Attempts, meanwhile, by Anwar’s opposition allies to suggest that the Government and Chief Minister of Sarawak do not care about the Chinese population have now been well refuted as well.

Prime Minister Datuk Seri Najib Tun Razak has asked the Chinese community in Sarawak to think rationally in deciding for their future and not to be taken in by the false promises made by the opposition.

He said although the sentiments of the urban voters was different, the Chinese community must have their representatives in the state government to ensure that their interest continued to be looked after.

“We need a government that represents all the communities in Sarawak. That’s why I hope they (the Chinese community) will not be taken in by the political game and pleas of the DAP because they actually are only interested in winning votes.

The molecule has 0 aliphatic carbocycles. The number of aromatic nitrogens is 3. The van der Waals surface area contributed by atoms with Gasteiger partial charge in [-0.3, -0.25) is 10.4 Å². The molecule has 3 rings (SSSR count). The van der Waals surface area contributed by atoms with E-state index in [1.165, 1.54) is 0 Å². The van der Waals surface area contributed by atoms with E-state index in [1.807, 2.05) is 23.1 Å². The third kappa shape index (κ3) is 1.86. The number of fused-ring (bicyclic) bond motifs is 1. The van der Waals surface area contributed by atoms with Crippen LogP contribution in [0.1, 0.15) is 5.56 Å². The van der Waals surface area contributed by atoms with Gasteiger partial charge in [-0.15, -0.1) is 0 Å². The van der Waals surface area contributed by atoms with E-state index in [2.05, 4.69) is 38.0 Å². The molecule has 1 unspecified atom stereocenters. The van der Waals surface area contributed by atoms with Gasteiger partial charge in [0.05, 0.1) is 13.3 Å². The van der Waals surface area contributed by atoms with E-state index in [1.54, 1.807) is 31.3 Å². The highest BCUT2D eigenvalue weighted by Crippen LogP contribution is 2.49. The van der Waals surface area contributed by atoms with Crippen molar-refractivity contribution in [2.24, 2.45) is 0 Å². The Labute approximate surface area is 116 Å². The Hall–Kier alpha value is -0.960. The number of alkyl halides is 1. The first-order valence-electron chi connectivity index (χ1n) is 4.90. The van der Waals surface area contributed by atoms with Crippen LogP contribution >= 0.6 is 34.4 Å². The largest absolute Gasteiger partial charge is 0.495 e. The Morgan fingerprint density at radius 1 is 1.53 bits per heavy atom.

“The Chinese community will also not get more benefit from political uncertainties and instability,” he told journalists a few days ago.

So at the end of the day, Anwar Ibrahim can try his best to challenge the government of Sarawak, although he is beset by very confusing conflicts among his own opposition “coalition” allies, and a certain sense of confusion about which promises he can really deliver and which are just the words of a politician.

Both the Chinese community of Sarawak, and everyone else probably, will make up their own minds on April 16th. And then the real voice of democracy can be heard, at the ballot box.